The judgment is reversed.

STATON, J., concurs.

CONOVER, P.J., concurs and files separate opinion.

While I agree with the majority Jovanovich should not recover, I do so for different reasons. Jovanovich had no common law cause of action for the injuries he received, even if National Can Corporation intended he should suffer such injuries. His exclusive remedy was provided by the Indiana Workmen's Compensation Act to the exclusion of all other causes of action.

IND. CODE 22-3-2-6 says in part

The rights and remedies herein granted to an employee subject to this act . . . shall exclude all other rights and remedies of such employee, . . . at common law or otherwise, . . .

This exclusivity extends even to intentional torts. On this subject we have said

Appellants try to draw a distinction between an intentional tort and a negligent tort. The distinction for purposes of our Workmen's Compensation Act is unnecessary. The distinction to be drawn is whether the tort or accident arose out of and in the course of employment. (Citing case). (Emphasis supplied).

Burkhart v. Wells Electronics Corp. (1966), 139 Ind. App. 658, 215 N.E.2d 879, 881. Accord, North v. United States Steel Corp. (C.A.7, 1974) 495 F.2d 810; Tribbett v. Tay Mor Industries, Inc. (1984), Ind. App., 471 N.E.2d 332; Blade v. Anaconda Aluminum Co. (1983), Ind. App., 452 N.E.2d 1036; Cunningham v. Aluminum Co. of America, Inc. (1981), Ind. App., 417 N.E.2d 1186.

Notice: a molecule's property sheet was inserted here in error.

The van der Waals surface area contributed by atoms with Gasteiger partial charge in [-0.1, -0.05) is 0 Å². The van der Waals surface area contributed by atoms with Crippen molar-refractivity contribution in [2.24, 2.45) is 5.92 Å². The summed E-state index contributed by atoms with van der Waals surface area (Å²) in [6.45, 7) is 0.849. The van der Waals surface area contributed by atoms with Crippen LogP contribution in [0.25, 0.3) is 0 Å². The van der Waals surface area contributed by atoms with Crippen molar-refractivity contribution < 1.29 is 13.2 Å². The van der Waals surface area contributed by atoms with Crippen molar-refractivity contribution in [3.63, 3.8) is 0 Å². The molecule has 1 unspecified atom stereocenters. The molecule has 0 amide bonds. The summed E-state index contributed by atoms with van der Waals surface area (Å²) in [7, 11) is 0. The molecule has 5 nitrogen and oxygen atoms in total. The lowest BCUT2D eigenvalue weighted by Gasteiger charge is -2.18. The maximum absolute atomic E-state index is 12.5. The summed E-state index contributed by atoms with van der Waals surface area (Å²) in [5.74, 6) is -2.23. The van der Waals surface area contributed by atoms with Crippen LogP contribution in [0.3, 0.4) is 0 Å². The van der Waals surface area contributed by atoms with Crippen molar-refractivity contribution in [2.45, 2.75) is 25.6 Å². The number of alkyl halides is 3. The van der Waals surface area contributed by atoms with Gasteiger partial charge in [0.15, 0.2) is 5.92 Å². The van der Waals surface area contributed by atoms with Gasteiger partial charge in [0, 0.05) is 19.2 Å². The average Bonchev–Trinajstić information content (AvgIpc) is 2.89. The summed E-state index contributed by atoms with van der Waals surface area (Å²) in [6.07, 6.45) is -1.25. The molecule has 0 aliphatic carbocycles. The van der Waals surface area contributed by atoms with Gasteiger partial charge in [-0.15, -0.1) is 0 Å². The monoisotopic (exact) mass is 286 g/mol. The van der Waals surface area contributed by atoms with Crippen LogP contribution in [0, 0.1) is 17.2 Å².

Further, I find nothing in the Workmen's Compensation Act authorizing suits by the employee against the employer based upon the employer's intentional injury of the employee while on the job, nor do I find such language in Evans v. Yankeetown Dock Corp. (1986), Ind., 491 N.E.2d 969, as does the majority. I believe it apparent the trial court had no jurisdiction of the subject matter of this action, and the trial court erred by overruling National Can's motion to dismiss. While this result may seem harsh, our clear mandate is to follow the law. Only the Legislature can make the change Jovanovich sees as necessary in cases of this nature.

Thus, I would remand this cause with directions to set aside the judgment herein and dismiss this action with prejudice.

Summaries of

National Can Corp. v. Jovanovich

Court of Appeals of Indiana, Third District
May 6, 1987
503 N.E.2d 1224 (Ind. Ct. App. 1987)
Case details for

National Can Corp. v. Jovanovich

Case Details


Court:Court of Appeals of Indiana, Third District

Date published: May 6, 1987


503 N.E.2d 1224 (Ind. Ct. App. 1987)

Citing Cases

Tacket v. General Motors Corp. Delco Remy Division

Although Tacket does not contest that the mental injuries he suffered from the employment termination would…

West v. LTV Steel Co.

However, "Indiana courts have carved out an exception to the rule that Ind. Code § 22-3-2-6 is the exclusive…